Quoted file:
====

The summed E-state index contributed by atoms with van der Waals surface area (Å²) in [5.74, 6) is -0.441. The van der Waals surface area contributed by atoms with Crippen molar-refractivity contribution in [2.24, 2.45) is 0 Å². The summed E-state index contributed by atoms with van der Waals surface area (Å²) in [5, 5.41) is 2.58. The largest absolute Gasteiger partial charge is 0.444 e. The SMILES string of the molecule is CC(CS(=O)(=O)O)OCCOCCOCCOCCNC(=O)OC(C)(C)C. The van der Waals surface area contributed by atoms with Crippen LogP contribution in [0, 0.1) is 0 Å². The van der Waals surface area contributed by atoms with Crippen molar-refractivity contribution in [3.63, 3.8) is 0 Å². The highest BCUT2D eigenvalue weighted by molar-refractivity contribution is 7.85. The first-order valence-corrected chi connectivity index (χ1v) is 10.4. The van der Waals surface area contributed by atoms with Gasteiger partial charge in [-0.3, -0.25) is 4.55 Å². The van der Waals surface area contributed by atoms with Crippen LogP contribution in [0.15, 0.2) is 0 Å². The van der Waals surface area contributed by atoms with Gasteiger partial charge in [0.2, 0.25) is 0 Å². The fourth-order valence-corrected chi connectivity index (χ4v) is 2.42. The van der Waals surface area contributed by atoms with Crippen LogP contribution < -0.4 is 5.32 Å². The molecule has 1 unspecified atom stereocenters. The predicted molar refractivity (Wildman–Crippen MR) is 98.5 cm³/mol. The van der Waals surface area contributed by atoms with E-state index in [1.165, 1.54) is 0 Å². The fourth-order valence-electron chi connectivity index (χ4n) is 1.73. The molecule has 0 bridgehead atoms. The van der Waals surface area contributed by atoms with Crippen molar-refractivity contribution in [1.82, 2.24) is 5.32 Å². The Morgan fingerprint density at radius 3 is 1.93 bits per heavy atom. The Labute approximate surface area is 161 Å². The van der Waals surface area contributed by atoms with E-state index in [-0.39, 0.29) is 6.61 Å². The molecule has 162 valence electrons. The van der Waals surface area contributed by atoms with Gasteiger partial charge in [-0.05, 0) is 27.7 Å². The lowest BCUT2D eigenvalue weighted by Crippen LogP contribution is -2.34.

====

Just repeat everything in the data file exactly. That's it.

The summed E-state index contributed by atoms with van der Waals surface area (Å²) in [5.74, 6) is -0.441. The van der Waals surface area contributed by atoms with Crippen molar-refractivity contribution in [2.24, 2.45) is 0 Å². The summed E-state index contributed by atoms with van der Waals surface area (Å²) in [5, 5.41) is 2.58. The largest absolute Gasteiger partial charge is 0.444 e. The SMILES string of the molecule is CC(CS(=O)(=O)O)OCCOCCOCCOCCNC(=O)OC(C)(C)C. The van der Waals surface area contributed by atoms with Crippen LogP contribution in [0, 0.1) is 0 Å². The van der Waals surface area contributed by atoms with Crippen molar-refractivity contribution in [3.63, 3.8) is 0 Å². The highest BCUT2D eigenvalue weighted by molar-refractivity contribution is 7.85. The first-order valence-corrected chi connectivity index (χ1v) is 10.4. The van der Waals surface area contributed by atoms with Gasteiger partial charge in [-0.3, -0.25) is 4.55 Å². The van der Waals surface area contributed by atoms with Crippen LogP contribution in [0.15, 0.2) is 0 Å². The van der Waals surface area contributed by atoms with Gasteiger partial charge in [0.2, 0.25) is 0 Å². The fourth-order valence-corrected chi connectivity index (χ4v) is 2.42. The van der Waals surface area contributed by atoms with Crippen LogP contribution < -0.4 is 5.32 Å². The molecule has 1 unspecified atom stereocenters. The predicted molar refractivity (Wildman–Crippen MR) is 98.5 cm³/mol. The van der Waals surface area contributed by atoms with E-state index in [1.165, 1.54) is 0 Å². The fourth-order valence-electron chi connectivity index (χ4n) is 1.73. The molecule has 0 bridgehead atoms. The van der Waals surface area contributed by atoms with Crippen molar-refractivity contribution in [1.82, 2.24) is 5.32 Å². The Morgan fingerprint density at radius 3 is 1.93 bits per heavy atom. The Labute approximate surface area is 161 Å². The van der Waals surface area contributed by atoms with E-state index in [-0.39, 0.29) is 6.61 Å². The molecule has 162 valence electrons. The van der Waals surface area contributed by atoms with Gasteiger partial charge in [-0.05, 0) is 27.7 Å². The lowest BCUT2D eigenvalue weighted by Crippen LogP contribution is -2.34.